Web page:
By Katie Bohannon, News Editor
Local members of the American Legion Post 71 honored one of their own Monday, March 8, commending a man for 75 years of service to the organization and his country. World War II veteran Verlus “Buddy” Holliday was recognized at 96 years old for his resolute nature, his courageous efforts and his independent spirit that inspired others for so many years.
“I feel like they went out of their way to make me feel good [tonight],” said Holliday. “[The members of the Legion] are wonderful people who work and never get the credit for what they do. They need the credit.”
“I love him and really appreciate everything he sacrificed for me, the family and country,” said his son Bruce. “I am very proud and thankful that the American Legion is honoring him for his 75 years.”
Inspired to help his country, Etowah County native Holliday enlisted in the U.S. Navy on November 17, 1942. He completed boot camp in San Diego, California before attending and graduating the Navy Machinist School as a machinist. A series of assignments followed Holliday’s introduction to the service, including a 13-month spell in Pearl Harbor, where he overhauled Nautilis-class submarines, engines and equipment, working on submarines such as the USS Drum (now on display in Mobile) and the USS Bass.
“Everywhere I turned in the first part of my life was military,” said Holliday, remembering his brothers who served in WWII alongside him. “It was the thing to do, to join and help them out. [We were] patriotic.”
Assigned to the USS Cortland APA 75, Holliday traveled to numerous locations like Seattle and Honolulu before joining his shipmates in the South Pacific campaign. During his time aboard the USS Cortland, Holliday endured two typhoons. He recalled the ship dropping from the waves, completely out of the water several stories high, the loss of electricity and transfer to auxiliary power for such an extended period of time that several auxiliary engine grommets melted. Throughout the storms, Holliday strived to maintain essential back-up support functional.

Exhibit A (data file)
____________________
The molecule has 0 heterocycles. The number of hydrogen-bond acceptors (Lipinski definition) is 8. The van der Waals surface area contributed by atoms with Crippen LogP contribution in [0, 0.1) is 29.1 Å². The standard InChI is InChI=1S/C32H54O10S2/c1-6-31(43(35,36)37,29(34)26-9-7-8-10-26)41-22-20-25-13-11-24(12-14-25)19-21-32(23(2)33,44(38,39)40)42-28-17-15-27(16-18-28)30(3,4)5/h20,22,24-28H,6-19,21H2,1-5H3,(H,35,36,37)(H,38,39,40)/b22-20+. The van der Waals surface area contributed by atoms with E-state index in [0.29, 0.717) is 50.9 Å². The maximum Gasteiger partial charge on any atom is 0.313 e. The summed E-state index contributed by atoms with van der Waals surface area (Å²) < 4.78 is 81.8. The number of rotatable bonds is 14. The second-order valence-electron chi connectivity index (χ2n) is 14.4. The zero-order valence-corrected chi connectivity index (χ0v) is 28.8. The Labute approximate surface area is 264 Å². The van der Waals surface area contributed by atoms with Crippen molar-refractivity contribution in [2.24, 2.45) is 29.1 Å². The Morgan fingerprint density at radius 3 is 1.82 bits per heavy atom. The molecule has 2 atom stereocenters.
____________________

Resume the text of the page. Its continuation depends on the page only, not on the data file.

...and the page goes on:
Holliday’s time aboard the USS Cortland dwelt on the ship’s bottom floor, where he served as the last man trained to steer the ship manually (with a large wrench), should the ship lose normal controls or power. He recalled a young Japanese pilot being held in the brig, who he met and snuck a candy bar.
From China to Korea to Japan, Holliday ventured to different ports hauling personnel until the war’s conclusion. Three days following the war’s end, Cortland sailed from Okinawa with a protective smoke screen overlaying her, due to attacks from Japanese planes. Holliday noted while they were not hit, they voyaged through battle stations.
“In the war, you don’t know what’s happening,” said Holliday. “That’s the whole situation. You just take orders and do the best you can with what you have. You do the best you can do.”
Following the end of WWII, Holliday separated from the Navy with honorable discharge and returned to his home in Egypt community, located near Altoona, where he still resides. He settled into life in Alabama once more, working at his family grocery store in Attalla, before transferring to a position with Southern Hardware. He later began a construction company with his brother, Tiny.
Holliday’s unwavering spirit of perseverance never ceased following his military service, with his advocacy for his country and fellow veterans proving lifelong. Through a position with the Department of Veteran’s Affairs, Holliday advised veterans and ensured they received benefits as the service officer for Etowah County. He joined the American Legion in 1946, serving as Commander of the 13th District and Northern Area of Alabama. Holliday partnered with the organization and local legislators to lobby for a cause he deemed of paramount importance – the recognition of Veteran’s Day.
During the 1960s, Etowah County schools did not close in observance of Veteran’s Day. While Holliday often took his son, Bruce, out of school to attend the Veteran’s Day Parade in Birmingham, he considered the holiday a time for reflection and celebration of the individuals who dedicated themselves to their country and felt the day had arrived for change. Through his passionate advocacy, Holliday garnered enough support to designate Veteran’s Day as an official holiday throughout school systems statewide – a moment he esteems as one of his proudest achievements.